artery

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Related to cystic artery: Calot's triangle, Right hepatic artery

artery,

blood vessel that conveys blood away from the heartheart,
muscular organ that pumps blood to all parts of the body. The rhythmic beating of the heart is a ceaseless activity, lasting from before birth to the end of life. Anatomy and Function

The human heart is a pear-shaped structure about the size of a fist.
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. Except for the pulmonary artery, which carries deoxygenated blood from the heart to the lungs, arteries carry oxygenated blood from the heart to the tissues. The largest arterial trunk is the aortaaorta
, primary artery of the circulatory system in mammals, delivering oxygenated blood to all other arteries except those of the lungs. The human aorta, c.1 in. (2.54 cm) in diameter, originates at the left ventricle of the heart.
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, branches of which divide and subdivide into ever-smaller tubes, or arterioles, until they terminate as minute capillariescapillary
, microscopic blood vessel, smallest unit of the circulatory system. Capillaries form a network of tiny tubes throughout the body, connecting arterioles (smallest arteries) and venules (smallest veins).
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, the latter connecting with the veinsvein,
blood vessel that returns blood to the heart. Except for the pulmonary vein, which carries oxygenated blood from the lungs to the heart, veins carry deoxygenated blood. The oxygen-depleted blood passes from the capillaries to the venules (small veins).
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 (see circulatory systemcirculatory system,
group of organs that transport blood and the substances it carries to and from all parts of the body. The circulatory system can be considered as composed of two parts: the systemic circulation, which serves the body as a whole except for the lungs, and the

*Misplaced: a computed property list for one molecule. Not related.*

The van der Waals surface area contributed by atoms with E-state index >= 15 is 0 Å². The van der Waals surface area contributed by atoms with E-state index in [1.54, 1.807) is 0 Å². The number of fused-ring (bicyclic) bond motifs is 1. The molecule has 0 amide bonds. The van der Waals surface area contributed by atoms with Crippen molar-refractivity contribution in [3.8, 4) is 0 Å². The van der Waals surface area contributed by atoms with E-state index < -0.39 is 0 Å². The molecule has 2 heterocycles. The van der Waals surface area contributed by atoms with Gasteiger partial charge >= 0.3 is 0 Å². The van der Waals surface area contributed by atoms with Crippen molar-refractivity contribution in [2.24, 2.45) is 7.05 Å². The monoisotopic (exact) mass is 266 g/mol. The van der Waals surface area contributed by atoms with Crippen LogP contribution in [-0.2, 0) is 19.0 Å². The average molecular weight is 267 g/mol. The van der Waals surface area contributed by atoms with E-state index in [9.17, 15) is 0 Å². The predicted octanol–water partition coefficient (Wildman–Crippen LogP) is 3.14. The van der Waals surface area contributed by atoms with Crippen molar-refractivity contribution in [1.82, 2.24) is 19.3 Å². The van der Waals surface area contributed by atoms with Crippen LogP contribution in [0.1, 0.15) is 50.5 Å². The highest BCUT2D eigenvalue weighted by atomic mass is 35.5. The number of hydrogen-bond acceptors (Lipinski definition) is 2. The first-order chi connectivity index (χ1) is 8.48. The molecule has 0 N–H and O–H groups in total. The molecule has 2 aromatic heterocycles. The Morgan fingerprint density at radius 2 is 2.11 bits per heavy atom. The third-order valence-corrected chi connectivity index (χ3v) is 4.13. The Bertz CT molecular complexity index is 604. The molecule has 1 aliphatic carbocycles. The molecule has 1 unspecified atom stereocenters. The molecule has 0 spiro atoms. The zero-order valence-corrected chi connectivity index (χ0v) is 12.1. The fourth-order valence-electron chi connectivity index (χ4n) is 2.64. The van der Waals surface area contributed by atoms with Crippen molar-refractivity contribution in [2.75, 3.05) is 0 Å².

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). Other important arteries are the subclavian and brachial arteries of the shoulder and arm, the carotid arteries that lead to the head, the coronary arteries that nourish the heart itself, and the iliac and femoral arteries of the abdomen and lower extremities. The walls of the large arteries have three layers: a tough elastic outer coat, a layer of muscular tissue, and a smooth, thin inner coat. Arterial walls expand and contract with each heartbeat, pumping blood throughout the body. The pulsating movement of blood, or pulsepulse,
alternate expansion and contraction of artery walls as heart action varies blood volume within the arteries. Artery walls are elastic. Hence they become distended by increased blood volume during systole, or contraction of the heart.
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, may be felt where the large arteries lie near the body surface.

artery

[′ärd·ə·rē]
(anatomy)
A vascular tube that carries blood away from the heart.

artery

any of the tubular thick-walled muscular vessels that convey oxygenated blood from the heart to various parts of the body
References in periodicals archive ?
During laparoscopic cholecystectomy, dissection of a limited field is magnified on the video monitor, which indicates that a detailed anatomical knowledge of the possible variations in the anatomy of the cystic artery and its branches is very important to the surgeon (Hugh et al.
Technically, the dissection of the cystic artery and cystic duct is very precise and bleeding is easily controlled with less peri operative blood loss.
In 56% of cases (3), rupture of the cystic artery pseudoaneurysm occurs at the vesicular lumen, which clinically presents as upper gastrointestinal bleeding due to haemobilia.
The cystic artery is dealt with before cystic duct to avoid avulsion injury of the artery.
In all 33 specimen casts, the blood supply of extrahepatic bile duct was mainly obtained from the gastroduodenal artery, the proper hepatic artery, the right hepatic artery, the cystic artery and the posterior portal vein artery.
5cm cystic artery pseudoaneurysm (A) and a large collection (C) extending from the gall bladder fossa, surrounding the liver and extending down to the right paracolic gutter and into the pelvic brim.
Notable deficiency is the lack of comment on cystic duct and cystic artery dissection.
Reasons for conversion to open surgery included bleeding from avulsion of cystic artery (n=2), difficulty in controlling oozing of blood from liver bed (n=1), cholecystoduodenal fistula (n=1), adhesions/difficult anatomy at Calot's triangle (n=1), cystic duct avulsion (n=1) and common hepatic duct injury (n=1).
7,8] The course and length of the cystic artery in the Calot's triangle is variable.
Gall bladder perforation, bleeding from cystic artery and bile spillage were mostly encountered per-operative difficulties.
It is related behind to portal vein, medially to common hepatic duct and laterally to cystic artery.
Reasons for conversion were bleeding from cystic artery (n=2) liver bed bleeding (n=1) CHD injury (n=1) and chlecystoduodenal fistula (n=1).